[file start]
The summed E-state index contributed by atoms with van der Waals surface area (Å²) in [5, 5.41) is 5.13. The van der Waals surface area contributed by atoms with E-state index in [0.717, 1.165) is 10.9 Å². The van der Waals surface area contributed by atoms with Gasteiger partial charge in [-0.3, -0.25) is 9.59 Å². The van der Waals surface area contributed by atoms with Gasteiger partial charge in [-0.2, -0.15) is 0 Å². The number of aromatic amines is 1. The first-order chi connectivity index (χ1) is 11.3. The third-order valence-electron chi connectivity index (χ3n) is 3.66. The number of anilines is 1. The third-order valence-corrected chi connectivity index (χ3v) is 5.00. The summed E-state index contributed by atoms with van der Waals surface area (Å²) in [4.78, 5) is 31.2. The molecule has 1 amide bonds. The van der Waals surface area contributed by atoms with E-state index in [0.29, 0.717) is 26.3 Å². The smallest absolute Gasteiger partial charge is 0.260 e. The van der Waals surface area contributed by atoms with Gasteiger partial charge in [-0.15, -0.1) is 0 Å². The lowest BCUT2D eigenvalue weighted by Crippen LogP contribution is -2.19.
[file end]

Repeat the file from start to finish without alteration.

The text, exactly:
The summed E-state index contributed by atoms with van der Waals surface area (Å²) in [5, 5.41) is 5.13. The van der Waals surface area contributed by atoms with E-state index in [0.717, 1.165) is 10.9 Å². The van der Waals surface area contributed by atoms with Gasteiger partial charge in [-0.3, -0.25) is 9.59 Å². The van der Waals surface area contributed by atoms with Gasteiger partial charge in [-0.2, -0.15) is 0 Å². The number of aromatic amines is 1. The first-order chi connectivity index (χ1) is 11.3. The third-order valence-electron chi connectivity index (χ3n) is 3.66. The number of anilines is 1. The third-order valence-corrected chi connectivity index (χ3v) is 5.00. The summed E-state index contributed by atoms with van der Waals surface area (Å²) in [4.78, 5) is 31.2. The molecule has 1 amide bonds. The van der Waals surface area contributed by atoms with E-state index in [0.29, 0.717) is 26.3 Å². The smallest absolute Gasteiger partial charge is 0.260 e. The van der Waals surface area contributed by atoms with Gasteiger partial charge in [-0.15, -0.1) is 0 Å². The lowest BCUT2D eigenvalue weighted by Crippen LogP contribution is -2.19.